HAVANA, CUBA. Nearly 25 years since the Cold War ended in 1991, Cuba, a small Caribbean country, has continued to suffer economically under the weight of an embargo placed by the US government ever since.
When the Cold War was in full fledge, almost every country picked a side; the countries that allied with the United States lined up in the NATO camp. Those that sided with Russia abided by the Warsaw pact. All countries in North America, except Cuba, sided with the United States. That didn’t sit well with the US government.
Several attempts to get rid of Fidel Castro –including the most notable Bay of Pigs incident– and install a US sympathizer in power failed. When the Cold War ended, Ronald Reagan and Mikhail Gorbachev put an end to the rifts between the two countries, but US continues to exert pressure on Cuba to become democratic.
Having failed several times to achieve that goal, the US government reasoned that an embargo would force the Cuban government to reverse course and become a democratic country. That also failed.
The past several US administrations, including the Obama administration, have dedicated tremendous amount of resources and put immeasurable effort towards re-establishing diplomatic relations with countries such as Pakistan, North Korea, and recently Iran, that were once considered rogue nations.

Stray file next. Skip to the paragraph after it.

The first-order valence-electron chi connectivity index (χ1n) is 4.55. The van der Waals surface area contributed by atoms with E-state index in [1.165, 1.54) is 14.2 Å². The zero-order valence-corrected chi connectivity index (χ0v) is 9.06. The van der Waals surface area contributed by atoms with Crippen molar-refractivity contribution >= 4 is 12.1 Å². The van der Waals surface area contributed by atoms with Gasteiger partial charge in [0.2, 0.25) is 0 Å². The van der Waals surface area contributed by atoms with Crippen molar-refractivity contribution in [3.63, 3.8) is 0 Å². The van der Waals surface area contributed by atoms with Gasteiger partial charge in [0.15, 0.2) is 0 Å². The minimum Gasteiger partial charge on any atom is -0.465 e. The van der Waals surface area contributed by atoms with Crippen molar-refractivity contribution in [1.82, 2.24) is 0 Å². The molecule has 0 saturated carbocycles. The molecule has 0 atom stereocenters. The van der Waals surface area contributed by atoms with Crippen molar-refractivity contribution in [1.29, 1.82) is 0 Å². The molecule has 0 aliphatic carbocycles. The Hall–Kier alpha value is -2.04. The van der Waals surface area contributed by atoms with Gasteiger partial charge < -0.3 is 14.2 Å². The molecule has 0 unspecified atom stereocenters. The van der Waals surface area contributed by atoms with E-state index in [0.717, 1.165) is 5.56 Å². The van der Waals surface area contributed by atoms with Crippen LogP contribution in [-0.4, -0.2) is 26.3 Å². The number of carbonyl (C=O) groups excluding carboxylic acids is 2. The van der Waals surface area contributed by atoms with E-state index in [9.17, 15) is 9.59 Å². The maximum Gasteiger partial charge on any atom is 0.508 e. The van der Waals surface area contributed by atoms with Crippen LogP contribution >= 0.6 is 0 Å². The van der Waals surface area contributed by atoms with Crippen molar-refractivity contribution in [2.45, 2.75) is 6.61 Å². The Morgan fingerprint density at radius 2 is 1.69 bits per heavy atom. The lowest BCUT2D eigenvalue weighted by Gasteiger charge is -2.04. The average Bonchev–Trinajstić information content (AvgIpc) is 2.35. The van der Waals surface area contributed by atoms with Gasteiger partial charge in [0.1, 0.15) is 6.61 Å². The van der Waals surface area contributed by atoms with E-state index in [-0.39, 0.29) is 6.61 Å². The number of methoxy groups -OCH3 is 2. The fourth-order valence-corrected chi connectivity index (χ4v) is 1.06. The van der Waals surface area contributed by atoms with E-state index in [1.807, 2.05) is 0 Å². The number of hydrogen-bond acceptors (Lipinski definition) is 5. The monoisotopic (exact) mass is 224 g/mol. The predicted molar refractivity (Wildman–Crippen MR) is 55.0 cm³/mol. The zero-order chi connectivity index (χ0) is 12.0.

And yet, a small country nearby –a neighbor– is completely ignored. No known activity to change that is under way. The US government has always used the “dictator” scapegoat argument to avoid addressing the problem; dictators run both North Korea and Syria, and the US government is talking to their leaders. This is an excuse that is no longer valid.
While the lifting of the embargo may not show overnight improvement, it is time for US to bring down those barriers, those high walls placed in countries around the wall. The Cold War is over. It’s time for US to open the dialogue lane with every country in the world. Let’s start with Cuba, the neglected neighbor.